Article One Hypes Up Maybe Finding Prior Art That Might Possibly Invalidate A Patent?
from the not-that-exciting,-folks dept
The folks at Article One are nothing if not aggressive in their attempts to get me to write about what they do. They submitted the following story four separate times (once is enough, please!). Article One, you may recall, is the company that came on the scene last year with a plan to pay money to people if they could find prior art that invalidated patents. We were a bit skeptical, and found it odd that the company seems to not want to admit that its business model is almost an exact replica of the earlier BountyQuest that failed miserably. Also a bit troubling is that Article One seems to position its services as a way to validate a patent, more than invalidate one. There are plenty of prior art search firms out there, so the only really different thing happening here is the company trying to jump on the “crowdsourced” bandwagon.
This particular announcement is also a little underwhelming. The company’s press release loudly declares that it’s succeeded in dredging up some prior art for a lawsuit involving Garmin and patent holding firm SPT. That seemed mighty fast — and, indeed, there’s no evidence that this prior art means anything at all. The USPTO hasn’t looked at it. The patent hasn’t been changed or invalidated in any way. Basically, the company has something that it thinks is prior art, and is hoping that Garmin will now take it and use it to go through the process of trying to invalidate the patent. That may be useful to Garmin, but it seems a bit early to celebrate (and even earlier to give out huge cash awards to those who found the prior art). At least BountyQuest knew to wait until the USPTO actually used the prior art before handing out the bounty.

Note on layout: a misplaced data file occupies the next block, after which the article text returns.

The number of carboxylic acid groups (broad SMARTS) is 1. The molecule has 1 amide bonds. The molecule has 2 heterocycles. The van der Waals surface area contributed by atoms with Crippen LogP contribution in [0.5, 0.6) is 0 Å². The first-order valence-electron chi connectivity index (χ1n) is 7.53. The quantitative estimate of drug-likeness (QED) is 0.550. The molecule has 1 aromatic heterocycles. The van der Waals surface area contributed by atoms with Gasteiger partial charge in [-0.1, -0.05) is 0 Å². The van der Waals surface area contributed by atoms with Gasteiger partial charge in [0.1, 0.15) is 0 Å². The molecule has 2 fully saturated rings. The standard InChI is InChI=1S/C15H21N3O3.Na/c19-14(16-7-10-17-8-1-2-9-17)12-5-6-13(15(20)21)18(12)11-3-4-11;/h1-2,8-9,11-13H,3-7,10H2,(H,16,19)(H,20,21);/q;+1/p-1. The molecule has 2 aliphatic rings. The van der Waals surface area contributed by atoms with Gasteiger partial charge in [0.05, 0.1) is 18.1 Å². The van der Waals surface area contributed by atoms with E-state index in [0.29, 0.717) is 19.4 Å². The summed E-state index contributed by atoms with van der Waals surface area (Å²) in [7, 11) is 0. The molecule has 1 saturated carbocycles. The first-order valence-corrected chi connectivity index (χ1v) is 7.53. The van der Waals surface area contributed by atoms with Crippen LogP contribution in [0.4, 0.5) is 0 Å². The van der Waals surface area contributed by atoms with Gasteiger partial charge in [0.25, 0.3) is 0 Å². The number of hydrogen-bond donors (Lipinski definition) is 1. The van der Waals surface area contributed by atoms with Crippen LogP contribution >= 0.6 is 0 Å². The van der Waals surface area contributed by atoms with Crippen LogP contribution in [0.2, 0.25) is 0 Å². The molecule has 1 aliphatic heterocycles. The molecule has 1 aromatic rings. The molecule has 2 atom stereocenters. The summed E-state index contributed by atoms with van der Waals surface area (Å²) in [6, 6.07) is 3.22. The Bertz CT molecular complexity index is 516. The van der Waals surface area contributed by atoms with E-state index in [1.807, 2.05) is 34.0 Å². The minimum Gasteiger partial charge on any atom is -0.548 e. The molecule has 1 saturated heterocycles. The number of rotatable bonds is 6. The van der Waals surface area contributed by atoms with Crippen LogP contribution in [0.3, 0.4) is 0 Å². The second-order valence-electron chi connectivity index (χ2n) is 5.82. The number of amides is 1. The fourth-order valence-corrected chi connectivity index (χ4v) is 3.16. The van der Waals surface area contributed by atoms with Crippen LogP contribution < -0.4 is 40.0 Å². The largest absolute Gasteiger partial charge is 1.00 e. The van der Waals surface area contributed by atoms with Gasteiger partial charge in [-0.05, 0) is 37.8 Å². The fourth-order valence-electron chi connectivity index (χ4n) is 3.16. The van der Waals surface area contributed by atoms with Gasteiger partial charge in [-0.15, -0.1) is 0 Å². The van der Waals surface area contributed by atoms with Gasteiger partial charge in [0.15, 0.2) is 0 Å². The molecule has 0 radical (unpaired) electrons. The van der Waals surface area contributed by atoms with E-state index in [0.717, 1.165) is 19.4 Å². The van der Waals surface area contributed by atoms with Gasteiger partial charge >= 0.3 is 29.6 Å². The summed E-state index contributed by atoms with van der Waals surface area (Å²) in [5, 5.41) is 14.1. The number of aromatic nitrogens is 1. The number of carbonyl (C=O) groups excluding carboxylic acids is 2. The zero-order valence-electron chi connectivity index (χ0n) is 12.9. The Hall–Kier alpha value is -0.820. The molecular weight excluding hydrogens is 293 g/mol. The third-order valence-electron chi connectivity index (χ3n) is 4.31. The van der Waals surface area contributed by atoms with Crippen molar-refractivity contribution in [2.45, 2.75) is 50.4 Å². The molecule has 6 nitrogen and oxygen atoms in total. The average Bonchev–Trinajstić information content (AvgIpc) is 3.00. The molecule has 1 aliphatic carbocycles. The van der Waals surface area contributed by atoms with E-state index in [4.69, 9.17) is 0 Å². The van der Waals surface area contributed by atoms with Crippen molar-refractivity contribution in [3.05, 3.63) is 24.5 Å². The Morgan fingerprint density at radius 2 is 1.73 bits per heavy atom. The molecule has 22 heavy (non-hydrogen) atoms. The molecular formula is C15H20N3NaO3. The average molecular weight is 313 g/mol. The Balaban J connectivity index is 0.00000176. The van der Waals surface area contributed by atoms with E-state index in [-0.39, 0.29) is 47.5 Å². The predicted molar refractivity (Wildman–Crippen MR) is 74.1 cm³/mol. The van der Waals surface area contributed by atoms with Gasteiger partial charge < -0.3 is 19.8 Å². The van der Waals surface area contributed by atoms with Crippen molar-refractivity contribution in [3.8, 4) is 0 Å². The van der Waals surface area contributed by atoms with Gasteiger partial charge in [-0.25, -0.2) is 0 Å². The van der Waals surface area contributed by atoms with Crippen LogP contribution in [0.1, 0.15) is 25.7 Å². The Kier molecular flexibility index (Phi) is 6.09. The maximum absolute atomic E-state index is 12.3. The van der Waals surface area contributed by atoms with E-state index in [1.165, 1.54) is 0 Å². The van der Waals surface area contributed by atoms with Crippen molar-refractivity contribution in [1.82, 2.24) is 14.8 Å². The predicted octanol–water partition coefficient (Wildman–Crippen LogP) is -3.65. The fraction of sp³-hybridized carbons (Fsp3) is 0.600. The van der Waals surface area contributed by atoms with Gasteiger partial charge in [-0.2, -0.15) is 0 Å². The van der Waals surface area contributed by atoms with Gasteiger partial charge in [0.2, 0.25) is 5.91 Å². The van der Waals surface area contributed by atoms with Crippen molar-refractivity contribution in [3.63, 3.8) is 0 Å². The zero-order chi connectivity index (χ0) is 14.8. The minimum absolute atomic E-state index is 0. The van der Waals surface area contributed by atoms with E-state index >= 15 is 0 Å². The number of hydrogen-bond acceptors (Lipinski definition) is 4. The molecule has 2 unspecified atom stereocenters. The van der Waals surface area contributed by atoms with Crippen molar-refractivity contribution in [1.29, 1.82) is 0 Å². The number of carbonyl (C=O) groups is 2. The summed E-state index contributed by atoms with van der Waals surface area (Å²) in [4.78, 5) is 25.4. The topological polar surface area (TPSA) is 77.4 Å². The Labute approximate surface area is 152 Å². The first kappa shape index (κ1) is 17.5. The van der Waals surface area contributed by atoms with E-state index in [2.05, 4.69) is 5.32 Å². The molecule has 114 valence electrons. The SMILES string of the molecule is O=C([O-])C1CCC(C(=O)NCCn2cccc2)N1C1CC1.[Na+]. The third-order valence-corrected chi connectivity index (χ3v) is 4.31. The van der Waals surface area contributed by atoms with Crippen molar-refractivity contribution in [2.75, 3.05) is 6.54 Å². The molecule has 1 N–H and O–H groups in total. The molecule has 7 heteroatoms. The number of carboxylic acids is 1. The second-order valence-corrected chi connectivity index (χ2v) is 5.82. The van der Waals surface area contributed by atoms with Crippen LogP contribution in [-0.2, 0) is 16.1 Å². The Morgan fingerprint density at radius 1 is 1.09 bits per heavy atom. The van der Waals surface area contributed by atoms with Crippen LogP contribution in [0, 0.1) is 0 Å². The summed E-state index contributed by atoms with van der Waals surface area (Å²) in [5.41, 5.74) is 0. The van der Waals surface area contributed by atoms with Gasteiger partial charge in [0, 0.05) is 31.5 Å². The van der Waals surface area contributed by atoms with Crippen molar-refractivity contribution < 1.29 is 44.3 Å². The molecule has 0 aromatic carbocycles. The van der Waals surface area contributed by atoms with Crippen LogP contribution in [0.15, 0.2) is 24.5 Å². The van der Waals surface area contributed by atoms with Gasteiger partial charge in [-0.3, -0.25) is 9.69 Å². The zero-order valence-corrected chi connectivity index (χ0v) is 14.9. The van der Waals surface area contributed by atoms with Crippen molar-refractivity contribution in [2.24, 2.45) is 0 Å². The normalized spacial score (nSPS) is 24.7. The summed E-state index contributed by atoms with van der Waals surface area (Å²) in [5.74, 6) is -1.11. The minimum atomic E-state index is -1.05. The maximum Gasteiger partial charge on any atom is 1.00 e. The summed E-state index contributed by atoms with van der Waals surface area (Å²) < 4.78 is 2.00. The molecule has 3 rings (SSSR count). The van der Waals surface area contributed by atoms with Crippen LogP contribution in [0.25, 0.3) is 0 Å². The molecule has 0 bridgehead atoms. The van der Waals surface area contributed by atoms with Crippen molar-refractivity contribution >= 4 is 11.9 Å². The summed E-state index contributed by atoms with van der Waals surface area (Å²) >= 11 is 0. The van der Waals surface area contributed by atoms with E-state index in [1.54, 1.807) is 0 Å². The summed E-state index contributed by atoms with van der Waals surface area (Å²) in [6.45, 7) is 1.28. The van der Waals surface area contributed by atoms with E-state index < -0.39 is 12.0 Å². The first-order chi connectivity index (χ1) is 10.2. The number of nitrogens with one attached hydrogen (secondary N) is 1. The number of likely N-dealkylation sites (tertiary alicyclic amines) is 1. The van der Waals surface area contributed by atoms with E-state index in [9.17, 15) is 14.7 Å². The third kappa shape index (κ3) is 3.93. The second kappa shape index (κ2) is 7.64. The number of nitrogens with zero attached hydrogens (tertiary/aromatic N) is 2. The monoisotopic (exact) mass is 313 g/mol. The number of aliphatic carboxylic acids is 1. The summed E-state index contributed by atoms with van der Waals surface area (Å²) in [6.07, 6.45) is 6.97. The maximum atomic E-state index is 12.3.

While I’m all for turning up prior art and busting bogus patents, something about this whole thing feels more like a big publicity stunt than anything truly useful.